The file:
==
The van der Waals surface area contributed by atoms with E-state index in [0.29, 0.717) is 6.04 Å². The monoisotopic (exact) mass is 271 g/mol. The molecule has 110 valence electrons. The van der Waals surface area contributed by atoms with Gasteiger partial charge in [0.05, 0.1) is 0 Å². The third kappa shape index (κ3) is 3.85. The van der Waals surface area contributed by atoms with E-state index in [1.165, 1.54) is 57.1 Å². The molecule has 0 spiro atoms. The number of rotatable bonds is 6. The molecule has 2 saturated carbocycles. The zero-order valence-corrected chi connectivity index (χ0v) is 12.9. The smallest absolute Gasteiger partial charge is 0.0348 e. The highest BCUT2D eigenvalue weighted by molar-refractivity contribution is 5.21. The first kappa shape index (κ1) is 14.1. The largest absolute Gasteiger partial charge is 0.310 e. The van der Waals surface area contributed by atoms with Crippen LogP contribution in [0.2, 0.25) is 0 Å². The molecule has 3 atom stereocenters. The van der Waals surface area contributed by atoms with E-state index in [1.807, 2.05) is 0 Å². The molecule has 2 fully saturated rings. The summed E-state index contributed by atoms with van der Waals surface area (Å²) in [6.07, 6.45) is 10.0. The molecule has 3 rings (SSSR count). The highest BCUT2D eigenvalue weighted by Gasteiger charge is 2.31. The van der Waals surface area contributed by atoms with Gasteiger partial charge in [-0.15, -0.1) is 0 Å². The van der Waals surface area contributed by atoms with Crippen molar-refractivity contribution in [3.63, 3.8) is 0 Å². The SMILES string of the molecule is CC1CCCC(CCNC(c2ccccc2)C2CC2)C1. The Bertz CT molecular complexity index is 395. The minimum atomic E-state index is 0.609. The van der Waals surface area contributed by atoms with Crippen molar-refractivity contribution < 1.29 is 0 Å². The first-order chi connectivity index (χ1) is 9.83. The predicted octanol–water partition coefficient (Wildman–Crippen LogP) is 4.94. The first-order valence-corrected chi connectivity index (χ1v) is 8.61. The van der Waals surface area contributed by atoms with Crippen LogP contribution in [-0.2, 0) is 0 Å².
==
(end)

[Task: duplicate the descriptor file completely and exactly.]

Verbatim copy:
The van der Waals surface area contributed by atoms with E-state index in [0.29, 0.717) is 6.04 Å². The monoisotopic (exact) mass is 271 g/mol. The molecule has 110 valence electrons. The van der Waals surface area contributed by atoms with Gasteiger partial charge in [0.05, 0.1) is 0 Å². The third kappa shape index (κ3) is 3.85. The van der Waals surface area contributed by atoms with E-state index in [1.165, 1.54) is 57.1 Å². The molecule has 0 spiro atoms. The number of rotatable bonds is 6. The molecule has 2 saturated carbocycles. The zero-order valence-corrected chi connectivity index (χ0v) is 12.9. The smallest absolute Gasteiger partial charge is 0.0348 e. The highest BCUT2D eigenvalue weighted by molar-refractivity contribution is 5.21. The first kappa shape index (κ1) is 14.1. The largest absolute Gasteiger partial charge is 0.310 e. The van der Waals surface area contributed by atoms with Crippen LogP contribution in [0.2, 0.25) is 0 Å². The molecule has 3 atom stereocenters. The van der Waals surface area contributed by atoms with E-state index in [1.807, 2.05) is 0 Å². The molecule has 2 fully saturated rings. The summed E-state index contributed by atoms with van der Waals surface area (Å²) in [6.07, 6.45) is 10.0. The molecule has 3 rings (SSSR count). The highest BCUT2D eigenvalue weighted by Gasteiger charge is 2.31. The van der Waals surface area contributed by atoms with Gasteiger partial charge in [-0.15, -0.1) is 0 Å². The van der Waals surface area contributed by atoms with Crippen molar-refractivity contribution in [3.63, 3.8) is 0 Å². The SMILES string of the molecule is CC1CCCC(CCNC(c2ccccc2)C2CC2)C1. The Bertz CT molecular complexity index is 395. The minimum atomic E-state index is 0.609. The van der Waals surface area contributed by atoms with Crippen molar-refractivity contribution < 1.29 is 0 Å². The first-order chi connectivity index (χ1) is 9.83. The predicted octanol–water partition coefficient (Wildman–Crippen LogP) is 4.94. The first-order valence-corrected chi connectivity index (χ1v) is 8.61. The van der Waals surface area contributed by atoms with Crippen LogP contribution in [-0.2, 0) is 0 Å².